Button-down shirts are most commonly favored in scenarios where the wearer wants to go without a tie, without the collar flapping around. Most gentlemen own at least one dress shirt that has a mind of its own in terms of getting the collar to sit correctly… are we right? 

Note that at OW, you can choose classic or spread button-down collars while customizing your shirt(s).

Button-up vs. Button-down Shirts: Comparison

A blue sharkskin double-breasted tuxedo by Oliver Wicks

Now that you know the difference between button-down and button-up shirts, let’s dig into some more specifics. We already know the main difference between button-up vs. button-down shirts—one has collar point buttons, and one does not. Now, let’s break down when to wear which, how to style them, and some fashion dos and don'ts. Much of men’s fashion is built from these subtle differences, so any elegant man should know how and when to wear each.


As the collar difference is their stand-out feature, let’s start here. We’ve touched on the tie vs. no tie debate already. Classically, a button-up shirt needs a tie, although today, you will find a deliberate open neck used in casual settings - You might see business guys ditching the tie in the bar, but you can bet that during business hours, it was a “tie and collar buttoned” job. A button-down shirt will accommodate a tie in semi-formal environments, but it’s not something you’d favor if you’re trying to be very formal. .

Formality Level

While both have a place in your wardrobe, a button-down shirt is inappropriate for formal events. That’s anything from a job interview or meeting with the shareholders of your company right through to a black-tie or cocktail wedding/event. Despite the evergreen popularity of the classic Oxford shirt, button-down shirts are semi-formal at best.

When to Wear a Button-down vs. Button-up Shirt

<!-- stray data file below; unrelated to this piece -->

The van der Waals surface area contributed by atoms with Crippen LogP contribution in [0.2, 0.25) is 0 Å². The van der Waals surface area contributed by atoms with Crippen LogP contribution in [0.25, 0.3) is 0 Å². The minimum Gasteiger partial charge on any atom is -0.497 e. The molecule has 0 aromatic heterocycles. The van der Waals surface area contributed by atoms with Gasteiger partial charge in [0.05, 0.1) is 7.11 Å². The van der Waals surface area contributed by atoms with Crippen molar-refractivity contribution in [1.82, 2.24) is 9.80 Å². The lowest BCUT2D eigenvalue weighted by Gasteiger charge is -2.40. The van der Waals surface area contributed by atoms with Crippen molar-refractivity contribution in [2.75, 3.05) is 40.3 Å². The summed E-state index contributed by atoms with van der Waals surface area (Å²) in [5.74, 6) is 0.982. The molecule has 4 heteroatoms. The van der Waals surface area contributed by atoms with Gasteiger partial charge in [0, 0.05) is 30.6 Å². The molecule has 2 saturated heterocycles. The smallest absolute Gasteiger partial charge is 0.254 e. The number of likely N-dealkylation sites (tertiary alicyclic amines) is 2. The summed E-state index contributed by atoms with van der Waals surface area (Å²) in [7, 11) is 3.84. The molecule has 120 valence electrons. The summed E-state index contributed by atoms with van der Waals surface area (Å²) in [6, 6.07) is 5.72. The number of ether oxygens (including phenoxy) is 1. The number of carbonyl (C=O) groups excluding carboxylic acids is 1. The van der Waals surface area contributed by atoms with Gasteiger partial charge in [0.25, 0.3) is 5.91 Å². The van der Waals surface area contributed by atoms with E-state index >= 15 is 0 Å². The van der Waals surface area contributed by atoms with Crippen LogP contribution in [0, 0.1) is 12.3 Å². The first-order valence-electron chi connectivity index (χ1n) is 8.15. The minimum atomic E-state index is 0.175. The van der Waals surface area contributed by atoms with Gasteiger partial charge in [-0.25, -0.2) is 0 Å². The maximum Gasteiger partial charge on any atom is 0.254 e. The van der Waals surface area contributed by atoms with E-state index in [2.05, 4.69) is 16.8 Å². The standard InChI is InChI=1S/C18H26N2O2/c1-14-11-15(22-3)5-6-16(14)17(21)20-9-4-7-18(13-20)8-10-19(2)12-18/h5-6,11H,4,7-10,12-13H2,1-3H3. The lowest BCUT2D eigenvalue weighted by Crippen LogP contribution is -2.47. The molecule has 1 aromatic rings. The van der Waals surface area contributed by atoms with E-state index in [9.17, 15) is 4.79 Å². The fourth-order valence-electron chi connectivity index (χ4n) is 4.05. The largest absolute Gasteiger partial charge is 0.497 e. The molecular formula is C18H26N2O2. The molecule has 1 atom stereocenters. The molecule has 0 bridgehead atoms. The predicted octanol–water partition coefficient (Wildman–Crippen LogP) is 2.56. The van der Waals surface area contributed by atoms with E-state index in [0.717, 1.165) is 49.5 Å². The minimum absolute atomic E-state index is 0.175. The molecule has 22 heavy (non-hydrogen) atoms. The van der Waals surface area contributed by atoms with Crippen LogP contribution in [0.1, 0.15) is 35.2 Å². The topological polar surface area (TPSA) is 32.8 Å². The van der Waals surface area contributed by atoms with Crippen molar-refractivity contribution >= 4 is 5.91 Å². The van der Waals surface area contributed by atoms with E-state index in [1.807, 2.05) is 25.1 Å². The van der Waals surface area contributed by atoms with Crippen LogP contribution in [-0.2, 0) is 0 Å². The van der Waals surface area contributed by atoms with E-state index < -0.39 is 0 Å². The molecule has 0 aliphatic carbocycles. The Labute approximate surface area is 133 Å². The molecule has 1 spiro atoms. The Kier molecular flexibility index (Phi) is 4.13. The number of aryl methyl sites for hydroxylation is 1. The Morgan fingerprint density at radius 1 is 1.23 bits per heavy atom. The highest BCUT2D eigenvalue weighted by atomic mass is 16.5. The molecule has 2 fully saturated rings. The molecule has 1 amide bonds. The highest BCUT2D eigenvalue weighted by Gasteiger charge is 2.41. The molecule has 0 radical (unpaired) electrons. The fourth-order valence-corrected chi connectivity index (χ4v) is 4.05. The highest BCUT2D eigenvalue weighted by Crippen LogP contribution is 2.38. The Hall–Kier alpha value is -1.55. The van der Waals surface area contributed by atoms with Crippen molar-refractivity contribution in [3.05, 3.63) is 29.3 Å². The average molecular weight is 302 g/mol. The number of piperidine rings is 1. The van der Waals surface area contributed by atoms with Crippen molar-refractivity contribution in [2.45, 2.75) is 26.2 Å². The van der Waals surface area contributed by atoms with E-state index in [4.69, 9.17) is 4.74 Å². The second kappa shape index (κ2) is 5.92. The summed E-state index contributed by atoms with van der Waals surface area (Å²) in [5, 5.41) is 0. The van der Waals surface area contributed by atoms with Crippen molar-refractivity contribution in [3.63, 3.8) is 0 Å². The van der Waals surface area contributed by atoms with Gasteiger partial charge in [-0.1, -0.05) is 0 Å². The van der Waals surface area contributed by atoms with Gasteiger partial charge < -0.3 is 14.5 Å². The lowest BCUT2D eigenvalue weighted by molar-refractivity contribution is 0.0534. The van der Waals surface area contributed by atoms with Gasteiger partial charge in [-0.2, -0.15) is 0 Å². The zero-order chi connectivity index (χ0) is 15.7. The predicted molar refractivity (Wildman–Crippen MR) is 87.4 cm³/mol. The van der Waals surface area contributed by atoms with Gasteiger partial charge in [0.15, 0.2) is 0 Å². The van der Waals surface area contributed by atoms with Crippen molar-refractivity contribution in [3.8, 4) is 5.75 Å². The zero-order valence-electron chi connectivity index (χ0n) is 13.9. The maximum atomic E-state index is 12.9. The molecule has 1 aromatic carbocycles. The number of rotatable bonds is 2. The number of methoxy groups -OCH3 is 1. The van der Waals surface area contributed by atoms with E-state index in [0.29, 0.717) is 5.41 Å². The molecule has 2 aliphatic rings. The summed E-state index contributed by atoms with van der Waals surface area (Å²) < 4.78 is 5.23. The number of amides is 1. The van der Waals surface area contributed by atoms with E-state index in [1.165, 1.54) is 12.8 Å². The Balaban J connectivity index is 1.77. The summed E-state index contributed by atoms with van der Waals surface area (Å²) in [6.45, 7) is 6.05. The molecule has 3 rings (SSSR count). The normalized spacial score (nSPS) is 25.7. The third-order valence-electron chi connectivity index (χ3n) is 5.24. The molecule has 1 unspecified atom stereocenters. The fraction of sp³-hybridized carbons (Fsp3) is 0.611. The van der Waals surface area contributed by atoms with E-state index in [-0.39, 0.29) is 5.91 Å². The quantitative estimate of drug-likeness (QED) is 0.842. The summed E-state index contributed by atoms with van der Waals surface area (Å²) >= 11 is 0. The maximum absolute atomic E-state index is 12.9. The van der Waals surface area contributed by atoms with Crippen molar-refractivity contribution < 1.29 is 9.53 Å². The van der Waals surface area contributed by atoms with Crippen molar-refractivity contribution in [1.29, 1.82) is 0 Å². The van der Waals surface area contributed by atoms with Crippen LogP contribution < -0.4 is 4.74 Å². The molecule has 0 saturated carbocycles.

As a stylish man, it is never inappropriate to wear a button-up shirt/dress shirt. You can play with formality levels in how you style it, but it will take you anywhere, any time, and you’ll look great. Even tuxedos and the most elegant custom-made suits call for a dress shirt. Conversely, you can open the collar and pair it with a relaxed sports coat for relaxed man-about-town vibes. You could even dress up a smart pair of black jeans for a relaxed business casual with the right shirt choice.

Conversely, button-down shirts will never look formal. You can dress them up with a blazer or a relaxed, casual suit, but choose your time and place appropriately. They will never be appropriate with a tuxedo or at formal events and in tough business environments. They could be perfect for a relaxed teaching environment or a day out in town. They are a versatile way to lend the right relaxed elegance to suit separates, too, and will stop you from looking too formal at casual daytime events.


Let’s throw a quick note in here. While plastic and resin buttons are the most common, even on quite expensive dress shirts, if you’re aiming for true sartorial elegance, it pays to invest in a quality dress shirt with something a little more sophisticated—namely horn or mother of pearl. Particularly for tuxedo shirts, but even for standard dress shirts, it’s a tiny detail that can greatly impact your look. 

In particular, if you’ve invested in a made-to-measure or bespoke suit that’s perfectly fitted with expensive finishing touches like this, adding plastic buttons to your shirt can look gauche and mismatched. 

A purple suit with a button up shirt

Choosing a Shirt Cut and Collar

As they are fundamentally similar in style, both button-up and down shirts come in the same cuts—namely, the loose classic, fitted modern, and ultra-sleek slim fit. Which one you choose is more of a facet of the suit, event, and other aspects, and there’s no truly wrong answer here. It’s more about your taste and preferences and what looks best on your body. As a rule of thumb, however, looser classic shirts are more casual, slim fit is a trendy and modern option but not always appropriate, and you can’t go wrong with the fitted elegance of a modern cut.